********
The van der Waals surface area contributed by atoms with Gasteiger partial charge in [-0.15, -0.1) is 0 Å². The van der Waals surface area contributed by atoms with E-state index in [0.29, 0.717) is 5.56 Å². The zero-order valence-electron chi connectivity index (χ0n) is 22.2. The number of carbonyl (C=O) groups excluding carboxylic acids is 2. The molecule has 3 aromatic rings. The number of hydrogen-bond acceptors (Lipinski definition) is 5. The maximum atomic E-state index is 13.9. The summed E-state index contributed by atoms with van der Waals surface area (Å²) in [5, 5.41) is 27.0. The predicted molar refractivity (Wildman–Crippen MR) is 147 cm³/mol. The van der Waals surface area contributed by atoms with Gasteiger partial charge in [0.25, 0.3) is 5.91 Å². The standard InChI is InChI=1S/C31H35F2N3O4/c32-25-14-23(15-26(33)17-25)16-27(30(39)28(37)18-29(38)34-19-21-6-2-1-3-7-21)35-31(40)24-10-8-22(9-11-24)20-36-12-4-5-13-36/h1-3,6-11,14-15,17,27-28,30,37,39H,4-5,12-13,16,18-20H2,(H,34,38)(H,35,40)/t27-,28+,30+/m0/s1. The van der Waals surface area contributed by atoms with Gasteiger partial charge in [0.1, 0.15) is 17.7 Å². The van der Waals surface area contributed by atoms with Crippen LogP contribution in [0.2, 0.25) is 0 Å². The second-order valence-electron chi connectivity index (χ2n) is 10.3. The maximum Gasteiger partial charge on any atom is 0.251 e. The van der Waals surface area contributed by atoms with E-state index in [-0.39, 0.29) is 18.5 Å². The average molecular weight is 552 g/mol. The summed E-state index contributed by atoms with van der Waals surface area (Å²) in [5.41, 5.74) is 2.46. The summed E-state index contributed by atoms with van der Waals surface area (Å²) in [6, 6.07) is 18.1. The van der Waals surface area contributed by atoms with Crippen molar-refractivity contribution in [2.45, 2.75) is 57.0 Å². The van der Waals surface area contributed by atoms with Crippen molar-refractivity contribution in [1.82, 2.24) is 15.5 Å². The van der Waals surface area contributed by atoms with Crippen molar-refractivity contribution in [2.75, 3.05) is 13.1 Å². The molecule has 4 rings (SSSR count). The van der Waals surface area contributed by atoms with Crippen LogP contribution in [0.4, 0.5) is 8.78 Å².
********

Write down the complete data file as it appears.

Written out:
The van der Waals surface area contributed by atoms with Gasteiger partial charge in [-0.15, -0.1) is 0 Å². The van der Waals surface area contributed by atoms with E-state index in [0.29, 0.717) is 5.56 Å². The zero-order valence-electron chi connectivity index (χ0n) is 22.2. The number of carbonyl (C=O) groups excluding carboxylic acids is 2. The molecule has 3 aromatic rings. The number of hydrogen-bond acceptors (Lipinski definition) is 5. The maximum atomic E-state index is 13.9. The summed E-state index contributed by atoms with van der Waals surface area (Å²) in [5, 5.41) is 27.0. The predicted molar refractivity (Wildman–Crippen MR) is 147 cm³/mol. The van der Waals surface area contributed by atoms with Gasteiger partial charge in [0.25, 0.3) is 5.91 Å². The standard InChI is InChI=1S/C31H35F2N3O4/c32-25-14-23(15-26(33)17-25)16-27(30(39)28(37)18-29(38)34-19-21-6-2-1-3-7-21)35-31(40)24-10-8-22(9-11-24)20-36-12-4-5-13-36/h1-3,6-11,14-15,17,27-28,30,37,39H,4-5,12-13,16,18-20H2,(H,34,38)(H,35,40)/t27-,28+,30+/m0/s1. The van der Waals surface area contributed by atoms with Gasteiger partial charge in [0.1, 0.15) is 17.7 Å². The van der Waals surface area contributed by atoms with Crippen LogP contribution in [0.2, 0.25) is 0 Å². The second-order valence-electron chi connectivity index (χ2n) is 10.3. The maximum Gasteiger partial charge on any atom is 0.251 e. The van der Waals surface area contributed by atoms with E-state index in [-0.39, 0.29) is 18.5 Å². The average molecular weight is 552 g/mol. The summed E-state index contributed by atoms with van der Waals surface area (Å²) in [5.41, 5.74) is 2.46. The summed E-state index contributed by atoms with van der Waals surface area (Å²) in [6, 6.07) is 18.1. The van der Waals surface area contributed by atoms with Crippen molar-refractivity contribution in [2.45, 2.75) is 57.0 Å². The van der Waals surface area contributed by atoms with Crippen molar-refractivity contribution in [1.82, 2.24) is 15.5 Å². The van der Waals surface area contributed by atoms with Crippen molar-refractivity contribution in [2.75, 3.05) is 13.1 Å². The molecule has 4 rings (SSSR count). The van der Waals surface area contributed by atoms with Crippen LogP contribution in [0.4, 0.5) is 8.78 Å².